When the Ravens' top-ranked pass defense meets the Denver Broncos' top-ranked pass offense Sunday at M&T Bank Stadium, the secondary will have to contain a wide receiving corps that no longer boasts Brandon Marshall, the Pro Bowler who now plays for the Miami Dolphins.
Instead, Denver's top receivers include a pair of journeymen in Brandon Lloyd and Jabar Gaffney, a possession receiver in Eddie Royal and a rookie in Demaryius Thomas.
But the lack of a true No. 1 receiver shouldn't dilute Broncos quarterback Kyle Orton's ability to find the open guy, according to several Ravens players.
"That makes you spread the ball around, which makes it much harder for a defense to cover," free safety Tom Zbikowski said. "But they've got guys that are making plays, yards after catch, yards after contact, and once again, he's got the arm to be able to make throws down the field."
Denver's offensive scheme borrows elements from the traditional West Coast offense, but cornerback Fabian Washington cautioned against thinking that the Broncos will dink-and-dunk their way down the field Sunday.
"They have their shot elements," he said. "It's not just a straight 9-route, but they have deep comebacks. From what I've seen so far, those are shots for them because they give you a max-protect look and run two 24-yard comebacks. At that point, the defensive back is thinking deep ball. But when they stop, Orton is getting the ball to those guys, and the receivers are making plays."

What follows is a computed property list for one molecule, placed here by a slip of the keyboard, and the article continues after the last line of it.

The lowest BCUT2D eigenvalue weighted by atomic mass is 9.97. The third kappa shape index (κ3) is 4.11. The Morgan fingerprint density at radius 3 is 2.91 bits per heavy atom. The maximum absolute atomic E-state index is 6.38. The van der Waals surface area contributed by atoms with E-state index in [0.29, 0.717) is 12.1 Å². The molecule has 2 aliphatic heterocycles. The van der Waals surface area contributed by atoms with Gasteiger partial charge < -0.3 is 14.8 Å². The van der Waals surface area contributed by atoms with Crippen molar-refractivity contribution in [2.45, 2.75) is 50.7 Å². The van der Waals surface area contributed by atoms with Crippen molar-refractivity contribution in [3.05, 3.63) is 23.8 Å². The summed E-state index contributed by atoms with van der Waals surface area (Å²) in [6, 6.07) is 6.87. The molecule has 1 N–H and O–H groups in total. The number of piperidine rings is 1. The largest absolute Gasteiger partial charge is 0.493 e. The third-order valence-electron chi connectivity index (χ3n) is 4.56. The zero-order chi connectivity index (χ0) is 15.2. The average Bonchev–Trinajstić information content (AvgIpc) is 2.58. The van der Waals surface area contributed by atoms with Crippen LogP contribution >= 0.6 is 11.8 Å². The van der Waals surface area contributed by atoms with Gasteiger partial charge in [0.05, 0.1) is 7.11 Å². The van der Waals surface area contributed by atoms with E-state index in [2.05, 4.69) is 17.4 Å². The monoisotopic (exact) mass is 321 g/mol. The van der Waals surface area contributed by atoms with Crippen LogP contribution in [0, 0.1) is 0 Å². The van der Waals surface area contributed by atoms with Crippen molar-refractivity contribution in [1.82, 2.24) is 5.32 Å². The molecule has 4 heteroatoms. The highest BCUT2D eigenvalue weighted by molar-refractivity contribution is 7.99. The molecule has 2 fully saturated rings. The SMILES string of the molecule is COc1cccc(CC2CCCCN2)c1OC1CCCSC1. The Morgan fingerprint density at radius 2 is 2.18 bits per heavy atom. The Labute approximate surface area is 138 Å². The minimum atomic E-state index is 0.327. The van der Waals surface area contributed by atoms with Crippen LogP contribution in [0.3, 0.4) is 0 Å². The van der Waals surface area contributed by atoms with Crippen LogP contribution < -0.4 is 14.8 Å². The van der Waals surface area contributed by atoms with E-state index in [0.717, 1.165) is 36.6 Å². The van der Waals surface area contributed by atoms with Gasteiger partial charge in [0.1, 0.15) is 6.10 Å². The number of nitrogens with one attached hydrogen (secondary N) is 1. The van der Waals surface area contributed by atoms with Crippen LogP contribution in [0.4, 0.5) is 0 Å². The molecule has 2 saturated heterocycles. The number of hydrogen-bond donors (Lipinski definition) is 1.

Added outside linebacker Jarret Johnson: "They do have a lot of short routes, but they can throw the ball down the field, and they get a lot of passes based off the run. They do a really good job with their play-action. It looks exactly like a run, and there'll be a one-man route on the backside and it's really, really tough to defend. A lot of guys will run play-action, and what they're trying to play-action, they don't even have that run. And they have guys going in opposite directions. These guys actually run a running play and he just pulls it out and throws it backside, and it's tough to defend."